Tuesday, June 8, 2010

William Gibson's Top Ten SF Novels

William Gibson (his new novel, Zero History, is expected this September) has chosen his top ten science fiction novels:

  • Tiger! Tiger! (The Stars My Destination) (1956) by Alfred Bester
  • The Crystal World (1966) by J.G. Ballard
  • Pavane (1968) by Keith Roberts
  • 334 (1972) by Thomas M. Disch
  • The Forever War (1974) by Joe Haldeman
  • Dhalgren (1975) by Samuel R. Delany
  • Arslan (1976) by M.J. Engh
  • Great Work of Time (1991) by John Crowley
  • Random Acts of Senseless Violence (1993) by Jack Womack
  • Holy Fire (1996) by Bruce Sterling

This is an exceptional list. If you google "top ten science fiction novels" you'll get some pretty low-grade results. Gibson's list looks even better by comparison. Note Gibson's parameters: novels only and the time frame is 1956 to 1996. I've read eight of the ten (not the Ballard or Womack), but I know enough about those two novels to respect their inclusion. I could argue with some of the choices. The list is short on women (Mary Jane Engh is on her own). I would add Ursula K. Le Guin's The Dispossessed (1974). If there's only one novel from the 1950s I might favor Theodore Sturgeon's More Than Human (1953), but I will concede that the Bester novel is just as important. For Crowley, I might have gone with Engine Summer (1979); or for Sterling, I might have chosen Schismatrix (1985). These are minor quibbles. I might have to go back and re-read Great Work of Time. Holy Fire is a favorite of mine and it is probably Sterling's most accomplished novel, but Schismatrix was the first Sterling novel I read and sometimes it is hard to separate my person experience of a novel from my critical view of a novel.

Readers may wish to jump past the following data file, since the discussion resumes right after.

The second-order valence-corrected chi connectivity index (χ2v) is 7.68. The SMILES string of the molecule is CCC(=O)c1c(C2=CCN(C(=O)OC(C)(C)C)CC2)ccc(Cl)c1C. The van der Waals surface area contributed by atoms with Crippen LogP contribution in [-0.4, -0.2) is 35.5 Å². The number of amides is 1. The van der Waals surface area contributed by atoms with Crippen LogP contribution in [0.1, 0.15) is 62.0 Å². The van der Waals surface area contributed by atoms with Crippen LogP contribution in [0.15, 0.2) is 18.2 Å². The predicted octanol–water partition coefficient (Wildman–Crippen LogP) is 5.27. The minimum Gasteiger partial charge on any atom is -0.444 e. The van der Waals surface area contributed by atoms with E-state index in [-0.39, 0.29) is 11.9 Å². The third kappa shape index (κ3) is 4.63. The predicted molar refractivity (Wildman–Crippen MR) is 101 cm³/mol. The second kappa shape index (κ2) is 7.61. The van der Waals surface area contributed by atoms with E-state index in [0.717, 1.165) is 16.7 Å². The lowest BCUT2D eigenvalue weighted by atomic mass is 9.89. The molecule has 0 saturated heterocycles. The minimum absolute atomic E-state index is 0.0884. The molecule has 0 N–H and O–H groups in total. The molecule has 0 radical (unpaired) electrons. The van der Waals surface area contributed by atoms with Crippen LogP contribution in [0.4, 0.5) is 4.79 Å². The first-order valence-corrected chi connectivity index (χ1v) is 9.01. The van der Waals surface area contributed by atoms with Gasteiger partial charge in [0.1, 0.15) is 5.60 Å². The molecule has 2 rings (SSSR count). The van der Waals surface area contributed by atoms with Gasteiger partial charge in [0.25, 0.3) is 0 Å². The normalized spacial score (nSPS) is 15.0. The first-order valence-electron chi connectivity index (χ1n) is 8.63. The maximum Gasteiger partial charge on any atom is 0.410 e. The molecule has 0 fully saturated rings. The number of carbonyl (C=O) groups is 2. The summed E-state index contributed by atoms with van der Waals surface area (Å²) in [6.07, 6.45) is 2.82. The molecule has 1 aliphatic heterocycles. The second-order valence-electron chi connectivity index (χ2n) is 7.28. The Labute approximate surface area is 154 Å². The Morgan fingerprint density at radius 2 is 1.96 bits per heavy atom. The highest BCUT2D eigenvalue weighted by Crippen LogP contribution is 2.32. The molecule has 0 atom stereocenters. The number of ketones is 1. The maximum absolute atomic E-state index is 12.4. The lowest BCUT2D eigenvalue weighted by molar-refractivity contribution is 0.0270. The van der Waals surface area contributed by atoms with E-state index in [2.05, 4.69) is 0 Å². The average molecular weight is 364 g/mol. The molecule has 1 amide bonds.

Be sure to read Gibson's brief commentary on each title on his list.


  1. where are your top 10?


    What about a reader's Pohl?

  2. The more I consider top 10 science fiction lists, the more problematic they become. Is the list novels only, or does it include single-author collections? Or anthologies? Or multi-volume novels?

    Does the list try to embrace a historical view? Say, one book from each of the last 10 decades? Or does the list try to give an overview of the key themes of science fiction: One after the holocaust/end of the world book, one first contact with aliens/alien invasion book, one time travel book, one post-human book, etc.?

    Women are usually ill served by these lists. A top 10 sf list composed only of women authors, would stand as well or better than a list of men only. And consider science fiction from non-English speaking countries. I am probably not the one to compile it, still such a list would be quite strong.

    Consider yourself invited to give it a try, along with any other anonymice that would like to contribute.